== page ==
Pogo-sticking is a type of user behavior that occurs when a user 'jumps' across a SERP from one result to another to find the most relevant one. It is believed that pogo-sticking may negatively affect rankings.
John Mueller explained
during a Hangout session that pogo-sticking had not been regarded as a ranking signal.
"We try not to use signals like that when it comes to search. So that's something where there are lots of reasons why users might go back and forth, or look at different things in the search results, or stay just briefly on a page and move back again. I think that's really hard to refine and say "well, we could turn this into a ranking factor.
So I would not worry about things like that."
To sum up
Google seems to treat pogo-sticking as a variation of normal user behavior. As soon as it's hard to define the exact reason for it, pogo-sticking is not likely to become a ranking factor, at least in the near future.
There's been a confirmation
that Google has been using data from Google Chrome to track website visitors. Thus it is believed that it can evaluate website's traffic and favor sites that receive a lot of direct traffic, determine how many people visit site (and how often). Back in 2017, a correlation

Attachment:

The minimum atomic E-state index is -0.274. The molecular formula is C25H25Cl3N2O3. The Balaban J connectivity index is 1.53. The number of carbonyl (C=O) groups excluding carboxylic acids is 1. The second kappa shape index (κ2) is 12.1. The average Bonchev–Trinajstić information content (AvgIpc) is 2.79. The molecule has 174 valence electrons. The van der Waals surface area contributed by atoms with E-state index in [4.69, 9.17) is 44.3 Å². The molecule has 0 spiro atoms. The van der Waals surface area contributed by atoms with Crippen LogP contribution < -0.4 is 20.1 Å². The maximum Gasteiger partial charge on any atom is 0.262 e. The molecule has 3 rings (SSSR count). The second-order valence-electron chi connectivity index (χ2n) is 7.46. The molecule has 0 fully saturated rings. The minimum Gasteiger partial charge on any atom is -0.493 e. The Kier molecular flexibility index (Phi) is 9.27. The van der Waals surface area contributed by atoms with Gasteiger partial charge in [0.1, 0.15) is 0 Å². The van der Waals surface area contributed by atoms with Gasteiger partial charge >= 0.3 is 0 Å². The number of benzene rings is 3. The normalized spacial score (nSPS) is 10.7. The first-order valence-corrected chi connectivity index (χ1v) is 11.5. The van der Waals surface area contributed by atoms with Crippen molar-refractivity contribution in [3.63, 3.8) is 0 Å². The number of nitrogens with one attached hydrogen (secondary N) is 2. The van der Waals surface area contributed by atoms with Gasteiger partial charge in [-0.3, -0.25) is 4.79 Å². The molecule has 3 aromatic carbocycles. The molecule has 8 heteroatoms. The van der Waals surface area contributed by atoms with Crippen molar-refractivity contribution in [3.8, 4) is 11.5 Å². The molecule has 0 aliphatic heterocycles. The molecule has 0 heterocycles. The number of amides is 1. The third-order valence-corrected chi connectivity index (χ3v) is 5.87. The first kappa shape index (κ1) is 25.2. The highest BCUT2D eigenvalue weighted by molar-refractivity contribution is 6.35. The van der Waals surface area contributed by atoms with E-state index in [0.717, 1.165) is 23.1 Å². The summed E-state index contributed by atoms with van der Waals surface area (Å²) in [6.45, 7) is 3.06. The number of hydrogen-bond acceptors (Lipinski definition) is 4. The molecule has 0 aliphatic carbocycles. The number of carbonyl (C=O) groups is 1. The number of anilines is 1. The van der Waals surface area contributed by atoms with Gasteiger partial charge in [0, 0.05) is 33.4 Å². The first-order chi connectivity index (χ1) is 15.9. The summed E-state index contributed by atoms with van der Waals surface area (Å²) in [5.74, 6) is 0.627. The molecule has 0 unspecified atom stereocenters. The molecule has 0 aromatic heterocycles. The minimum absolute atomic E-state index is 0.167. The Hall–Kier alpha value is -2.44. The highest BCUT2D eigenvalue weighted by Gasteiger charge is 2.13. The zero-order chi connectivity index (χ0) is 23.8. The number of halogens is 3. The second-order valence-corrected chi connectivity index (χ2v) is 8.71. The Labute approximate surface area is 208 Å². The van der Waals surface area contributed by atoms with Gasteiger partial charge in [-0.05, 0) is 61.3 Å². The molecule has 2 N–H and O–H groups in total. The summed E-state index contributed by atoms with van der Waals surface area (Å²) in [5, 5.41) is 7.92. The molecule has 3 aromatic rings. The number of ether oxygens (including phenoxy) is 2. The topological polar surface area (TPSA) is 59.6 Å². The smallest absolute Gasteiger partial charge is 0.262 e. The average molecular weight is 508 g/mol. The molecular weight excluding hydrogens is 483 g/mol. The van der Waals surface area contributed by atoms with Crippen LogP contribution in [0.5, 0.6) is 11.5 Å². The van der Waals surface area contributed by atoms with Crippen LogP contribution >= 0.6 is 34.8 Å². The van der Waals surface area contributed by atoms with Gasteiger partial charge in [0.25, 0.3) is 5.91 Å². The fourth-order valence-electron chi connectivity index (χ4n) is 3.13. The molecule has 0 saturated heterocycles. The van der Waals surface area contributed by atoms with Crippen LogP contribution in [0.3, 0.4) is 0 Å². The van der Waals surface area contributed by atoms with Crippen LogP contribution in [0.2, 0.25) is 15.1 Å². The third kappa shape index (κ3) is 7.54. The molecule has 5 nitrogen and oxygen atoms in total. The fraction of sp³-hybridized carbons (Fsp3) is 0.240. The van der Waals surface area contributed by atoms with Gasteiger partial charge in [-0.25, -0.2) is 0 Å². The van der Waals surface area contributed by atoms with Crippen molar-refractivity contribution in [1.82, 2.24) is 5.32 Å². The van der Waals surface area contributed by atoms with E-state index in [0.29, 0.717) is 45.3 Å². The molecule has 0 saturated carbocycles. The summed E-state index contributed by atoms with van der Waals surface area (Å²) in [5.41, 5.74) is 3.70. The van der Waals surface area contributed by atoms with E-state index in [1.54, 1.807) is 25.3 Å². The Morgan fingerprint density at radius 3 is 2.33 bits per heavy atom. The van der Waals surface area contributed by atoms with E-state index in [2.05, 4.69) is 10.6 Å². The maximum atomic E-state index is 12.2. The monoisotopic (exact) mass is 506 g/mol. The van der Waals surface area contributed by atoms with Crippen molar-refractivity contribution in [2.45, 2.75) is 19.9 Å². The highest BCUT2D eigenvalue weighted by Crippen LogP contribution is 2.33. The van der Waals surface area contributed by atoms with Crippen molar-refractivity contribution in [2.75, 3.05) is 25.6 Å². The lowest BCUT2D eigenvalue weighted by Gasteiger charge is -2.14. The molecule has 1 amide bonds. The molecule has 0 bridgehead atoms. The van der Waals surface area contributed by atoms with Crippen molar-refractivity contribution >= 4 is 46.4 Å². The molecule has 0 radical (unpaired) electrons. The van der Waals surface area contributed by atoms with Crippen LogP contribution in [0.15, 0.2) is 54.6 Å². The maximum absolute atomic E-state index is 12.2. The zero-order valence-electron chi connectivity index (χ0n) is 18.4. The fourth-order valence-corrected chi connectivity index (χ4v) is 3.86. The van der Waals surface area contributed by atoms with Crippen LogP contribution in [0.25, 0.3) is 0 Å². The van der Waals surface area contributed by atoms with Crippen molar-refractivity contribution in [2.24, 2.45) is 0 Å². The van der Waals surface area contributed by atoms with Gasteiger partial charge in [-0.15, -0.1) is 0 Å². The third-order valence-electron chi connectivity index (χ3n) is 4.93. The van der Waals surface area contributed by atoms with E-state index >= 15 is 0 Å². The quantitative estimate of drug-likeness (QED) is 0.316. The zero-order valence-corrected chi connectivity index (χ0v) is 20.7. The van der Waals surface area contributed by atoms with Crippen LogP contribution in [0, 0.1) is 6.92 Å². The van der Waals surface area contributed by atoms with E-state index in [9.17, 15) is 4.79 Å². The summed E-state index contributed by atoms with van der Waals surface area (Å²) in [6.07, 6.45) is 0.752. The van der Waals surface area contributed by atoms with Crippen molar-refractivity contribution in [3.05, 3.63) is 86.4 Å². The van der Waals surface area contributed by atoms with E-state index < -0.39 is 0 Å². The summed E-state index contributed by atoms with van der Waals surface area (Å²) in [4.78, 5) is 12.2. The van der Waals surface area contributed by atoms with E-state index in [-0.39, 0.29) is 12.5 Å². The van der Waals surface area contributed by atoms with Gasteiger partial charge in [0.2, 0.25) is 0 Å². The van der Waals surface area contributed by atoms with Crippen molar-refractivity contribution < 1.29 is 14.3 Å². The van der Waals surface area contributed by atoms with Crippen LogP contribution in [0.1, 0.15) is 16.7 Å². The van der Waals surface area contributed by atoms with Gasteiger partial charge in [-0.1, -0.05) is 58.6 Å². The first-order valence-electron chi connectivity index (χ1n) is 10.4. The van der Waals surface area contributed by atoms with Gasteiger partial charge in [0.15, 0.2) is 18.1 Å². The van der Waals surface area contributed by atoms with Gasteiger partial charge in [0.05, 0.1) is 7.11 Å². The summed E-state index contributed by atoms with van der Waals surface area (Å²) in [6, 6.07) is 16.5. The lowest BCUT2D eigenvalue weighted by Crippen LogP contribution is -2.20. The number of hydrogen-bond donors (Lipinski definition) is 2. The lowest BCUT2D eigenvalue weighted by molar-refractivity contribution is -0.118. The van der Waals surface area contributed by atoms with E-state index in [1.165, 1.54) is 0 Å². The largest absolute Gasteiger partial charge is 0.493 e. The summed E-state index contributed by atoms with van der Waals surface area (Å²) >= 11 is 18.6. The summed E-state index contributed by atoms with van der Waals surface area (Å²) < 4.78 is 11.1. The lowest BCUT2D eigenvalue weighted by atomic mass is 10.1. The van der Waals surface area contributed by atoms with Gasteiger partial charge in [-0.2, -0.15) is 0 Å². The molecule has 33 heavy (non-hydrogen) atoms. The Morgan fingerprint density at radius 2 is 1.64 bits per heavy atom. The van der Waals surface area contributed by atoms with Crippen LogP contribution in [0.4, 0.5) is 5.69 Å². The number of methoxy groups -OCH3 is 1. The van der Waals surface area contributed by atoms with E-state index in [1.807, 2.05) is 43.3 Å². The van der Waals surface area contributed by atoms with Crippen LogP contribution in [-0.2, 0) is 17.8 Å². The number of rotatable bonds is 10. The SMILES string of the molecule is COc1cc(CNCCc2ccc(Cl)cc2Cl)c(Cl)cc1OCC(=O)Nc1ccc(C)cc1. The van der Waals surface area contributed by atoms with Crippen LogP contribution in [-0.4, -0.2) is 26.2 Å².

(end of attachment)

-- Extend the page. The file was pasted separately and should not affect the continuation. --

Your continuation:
between direct traffic and website ranks was observed.
There's a Google's patent
named 'Document scoring based on traffic associated with a document', but there's no clear evidence that is has been used.
Moreover, Google denies
any connections between traffic and rankings.
"No, traffic to a website isn't a ranking factor."
To sum up
Though Google might use the Chrome data to evaluate website relevance or quality, there hasn't been any clear confirmation from Google that direct traffic may play any significant role in providing higher ranks for a website.
Positive/negative user reviews
Positive or negative customer review sources may be taken into account by Google's ranking algorithm.